If you talk to any experienced birder after a while they will probably tell you the same thing, that the birding was better when they were younger. Some of us would shrug this off as “back in my day” talk, but deep down inside we suspected they were right. This sentiment was confirmed last year when a study was released saying that close to three billion birds have disappeared since the 1970’s. This study is interesting because it not only calculated the overall decrease of American birds, but also how much certain species like Meadowlarks and Orioles have decreased. Another interesting finding of the study is that a few groups of birds have seemingly defied the odds and have escaped the fate of all other North American birds, with one group gaining more individuals than any other group: Waterfowl. This month’s post is about how we didn’t fail Waterfowl, and how we can use our successes with Waterfowl conservation to help aid species that we have failed.

Mottled Duck at Arthur R. Marshall Loxahatchee National Wildlife Refuge in Florida

We have been able to preserve wetlands through a revolutionary item called the Duck Stamp. If you do not know what a Duck Stamp is, it is a small stamp that is made by the US Fish and Wildlife Service as a way to raise money for conservation. They can be bought at state parks, sporting goods stores, and online, and while it is mandatory for a waterfowl hunter to own one, anyone can buy a Duck Stamp. According to the IRS the stamp has raised $750,000,000 since its creation in 1934 and that money has gone towards buying 6 million acres of land for conservation. 

The Duck Stamp was created in response to the dust bowl of the 1920’s destroying important wetlands. Hunters and Conservationists got together and recognized the dire condition that their wetlands were in and convinced Franklin Delano Roosevelt to sign the Duck Stamp Act. Since then, the stamp has been used as a massive source of funding, 98% of its substantial profits go towards funding wetlands. If you go to a state park with a wetland, it was probably bought using duck stamps. This expansive amount of protected land meant specifically for waterfowl helped protect that group of birds while other birds were decreasing in number.

The Duck stamp itself is not just a tool used by federal agencies, each state also has their own duck stamps as well. This reflects the fact that the movement to protect waterfowl has been a combined effort of both the Federal government and more localized groups. One of the ways that the U.S. Fish and Wildlife Service has been protecting waterfowl through 22 joint ventures across the US and Mexico. A joint venture is a combination of local government, tribal groups, non-profits, and local associations in a geographical area who work together to aid the waterfowl in their region.Through this approach, the Federal government does not have to promote one massive universal plan for birds across the U.S. What is good for birds in New York might not be good for birds in Montana.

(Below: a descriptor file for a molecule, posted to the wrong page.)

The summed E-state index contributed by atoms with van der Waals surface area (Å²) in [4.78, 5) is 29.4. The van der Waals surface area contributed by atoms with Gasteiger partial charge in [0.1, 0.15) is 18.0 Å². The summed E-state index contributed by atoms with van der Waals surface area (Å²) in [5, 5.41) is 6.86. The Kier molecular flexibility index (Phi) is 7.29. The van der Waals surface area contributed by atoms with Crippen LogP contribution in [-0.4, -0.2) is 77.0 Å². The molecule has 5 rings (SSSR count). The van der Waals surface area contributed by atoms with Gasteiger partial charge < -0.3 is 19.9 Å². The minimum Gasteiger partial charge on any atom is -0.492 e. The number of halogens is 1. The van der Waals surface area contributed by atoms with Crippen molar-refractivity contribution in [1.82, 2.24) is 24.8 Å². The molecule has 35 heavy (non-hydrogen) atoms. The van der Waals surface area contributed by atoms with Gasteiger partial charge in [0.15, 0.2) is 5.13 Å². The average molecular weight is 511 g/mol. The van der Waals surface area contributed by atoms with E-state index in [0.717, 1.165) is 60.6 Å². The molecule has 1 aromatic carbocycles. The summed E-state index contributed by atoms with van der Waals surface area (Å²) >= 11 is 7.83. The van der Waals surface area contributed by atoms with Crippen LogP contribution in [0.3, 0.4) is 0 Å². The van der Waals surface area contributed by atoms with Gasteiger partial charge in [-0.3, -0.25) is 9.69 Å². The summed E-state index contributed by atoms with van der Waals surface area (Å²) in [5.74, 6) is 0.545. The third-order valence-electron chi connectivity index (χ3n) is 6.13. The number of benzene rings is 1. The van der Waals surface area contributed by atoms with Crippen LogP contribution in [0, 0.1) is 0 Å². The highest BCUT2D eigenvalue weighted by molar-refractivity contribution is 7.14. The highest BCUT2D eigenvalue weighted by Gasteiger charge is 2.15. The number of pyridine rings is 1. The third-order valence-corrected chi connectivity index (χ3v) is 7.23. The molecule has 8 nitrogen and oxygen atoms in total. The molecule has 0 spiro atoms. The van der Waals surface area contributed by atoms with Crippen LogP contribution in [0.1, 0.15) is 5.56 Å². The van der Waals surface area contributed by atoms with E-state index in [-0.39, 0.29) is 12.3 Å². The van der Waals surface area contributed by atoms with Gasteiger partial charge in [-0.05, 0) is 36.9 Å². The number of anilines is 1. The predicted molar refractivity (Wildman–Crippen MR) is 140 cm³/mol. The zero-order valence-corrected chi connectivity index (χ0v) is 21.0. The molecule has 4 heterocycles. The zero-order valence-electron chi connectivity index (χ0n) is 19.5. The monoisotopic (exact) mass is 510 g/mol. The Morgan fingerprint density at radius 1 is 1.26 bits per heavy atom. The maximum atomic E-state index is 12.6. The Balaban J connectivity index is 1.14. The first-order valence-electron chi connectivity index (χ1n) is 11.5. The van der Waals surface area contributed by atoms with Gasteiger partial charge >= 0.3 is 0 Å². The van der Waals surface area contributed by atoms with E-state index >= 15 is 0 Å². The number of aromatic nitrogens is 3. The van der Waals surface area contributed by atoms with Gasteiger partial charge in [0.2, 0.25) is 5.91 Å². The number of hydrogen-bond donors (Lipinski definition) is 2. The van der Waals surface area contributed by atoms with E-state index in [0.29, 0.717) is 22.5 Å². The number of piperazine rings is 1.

The final reason why I believe that waterfowl succeeded while other bird species collapsed is that waterfowl have more supporters than many other birds. Waterfowl conservation had the support of both hunter’s and birders, whereas grassland and woodland birds only had the support of birders. The success of waterfowl conservation shows that coalitions matter, arguably more than individual groups. If you need additional evidence that coalitions work, look no further than the other bird group that got larger, birds of prey, specifically Bald and Golden Eagles. If any bird can create a coalition, it is the Bald Eagle, and through a coalition of birders, patriots, anti-pollution groups, and concerned scientists, America banned DDT, the chemical that had been killing them. 

In short, we can learn from our successes in waterfowl conservation and try and adapt these methods to use in the conservation of other birds. US Fish and Wildlife has already created a Joint Venture system for other types of birds, which is a start. Also, while there are no other programs like the Duck Stamp currently in the US, we can ask for expansions. The Duck Stamp itself has skyrocketed in value, after President Obama raised the cost to 25 dollars and allowed for the stamp to be bought online, which resulted in the stamp being able to buy 17,000 more acres of land per year.

The fight to protect America’s Birds has always been an uphill battle, and our successes in waterfowl conservation is a beacon of hope that we can look towards as this fight continues.


The Study: https://www.birds.cornell.edu/home/wp-content/uploads/2019/09/DECLINE-OF-NORTH-AMERICAN-AVIFAUNA-SCIENCE-2019.pdf

Study Summary: https://www.birds.cornell.edu/home/bring-birds-back/

US Fish and Wildlife Duck Stamp Website: https://www.fws.gov/birds/get-involved/duck-stamp.php

IRS Description of Duck Stamp Act: https://apps.irs.gov/app/understandingTaxes/whys/thm01/les02/media/is2_thm01_les02.pdf

Waterfowl Conservation Plan: https://www.fws.gov/birds/management/bird-management-plans/north-american-waterfowl-management-plan.php